We work with wide range of industries, ranging from cyber security and defense to finance and smart cities.
The Lab provides a set of practical testbeds for evaluating AI algorithms such as machine learning algorithms. Such evaluation includes assessment of the appropriateness of training datasets; evaluation of the robustness of AI algorithms to varying or unexpected inputs; assessment of the privacy levels of AI models; resilience of AI systems to adversarial attacks; competency of AI algorithms to handle new scenarios.
We provide a set of practical testbeds for evaluating Machine Learning (ML) models:
- Explanation testbed: generating human-interpretable explanations of ML models.
- Privacy testbed: generating examples to test resistance of ML models to attacks that extract private information encoded by the model from the training data.
- Adversarial testbeds: generating adversarial examples to test resistance of ML models to attacks or distribution shifts.
- Variation testbeds: generating examples to test the robustness of ML models to new types of inputs.
The Lab’s capability is driven by approximately 40 academic staff at the University of Melbourne who are working directly in AI, machine learning or their interface to areas of computing such as software engineering, business processes, human computer interaction and cyber security.
As AI has becomes more ubiquitous, complex and consequential, the need for people to understand how decisions are made and to judge their correctness, fairness, and transparency, has become increasingly crucial due to concerns of ethics and trust.
The field of Explainable AI (XAI), aims to address this problem by designing intelligent agents whose decisions and actions building up to these decisions can be easily understood by humans.
Truly explainable AI requires integration of the technical and human challenges. To make progress, we need a sophisticated understanding of what constitutes “explanation” in an AI context; one that is not merely limited to an articulation of the software processes, but explicitly considers that it is ultimately people that will consume these explanations. The research into explainable AI in our research laboratory at the University of Melbourne is aiming to build explainable AI from these very principles.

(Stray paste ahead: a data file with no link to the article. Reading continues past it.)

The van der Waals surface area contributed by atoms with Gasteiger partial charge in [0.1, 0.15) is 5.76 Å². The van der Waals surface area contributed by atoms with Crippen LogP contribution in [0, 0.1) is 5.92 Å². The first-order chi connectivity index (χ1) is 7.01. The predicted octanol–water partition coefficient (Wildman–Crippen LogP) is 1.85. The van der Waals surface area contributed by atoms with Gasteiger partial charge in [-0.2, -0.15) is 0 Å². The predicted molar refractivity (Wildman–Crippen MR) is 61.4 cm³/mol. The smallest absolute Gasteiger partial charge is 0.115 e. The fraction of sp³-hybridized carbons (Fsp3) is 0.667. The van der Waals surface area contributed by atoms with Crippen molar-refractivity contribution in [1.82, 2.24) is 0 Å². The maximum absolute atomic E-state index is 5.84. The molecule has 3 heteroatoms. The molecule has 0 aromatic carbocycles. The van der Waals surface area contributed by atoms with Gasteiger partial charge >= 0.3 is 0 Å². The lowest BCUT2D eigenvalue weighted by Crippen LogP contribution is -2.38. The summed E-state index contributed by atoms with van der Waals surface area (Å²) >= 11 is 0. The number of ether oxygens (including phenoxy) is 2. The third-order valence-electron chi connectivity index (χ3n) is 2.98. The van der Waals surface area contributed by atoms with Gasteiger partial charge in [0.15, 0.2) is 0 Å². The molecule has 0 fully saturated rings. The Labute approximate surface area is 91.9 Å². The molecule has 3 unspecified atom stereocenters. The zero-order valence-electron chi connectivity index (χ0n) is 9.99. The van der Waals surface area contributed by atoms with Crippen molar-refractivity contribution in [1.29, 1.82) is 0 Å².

We aim to take a human-centered approach to XAI, explicitly studying what questions people care about for explanation, what makes a good explanation to a person, how explanations and causes can be extracted from complex and often opaque decision-making models, and how they can be communicated to people.
This research effort is a collaborative project involving computer science, cognitive science, social psychology, and human-computer interaction, treating explainable AI as an interaction between person and machine.
We explore technical solutions to enable data analysis with strong security and privacy guarantees – critical when using running machine learning or a database over sensitive data. Our research areas include differential privacy for strong privacy guarantees when releasing an output of data analysis (eg, through statistics about the data or a machine learning model trained on it), confidential data processing (eg, by relying on cryptographic techniques and Trusted Execution Environments), privacy risk analysis, and questions of privacy, security and verification that arise when computing over multi-party data.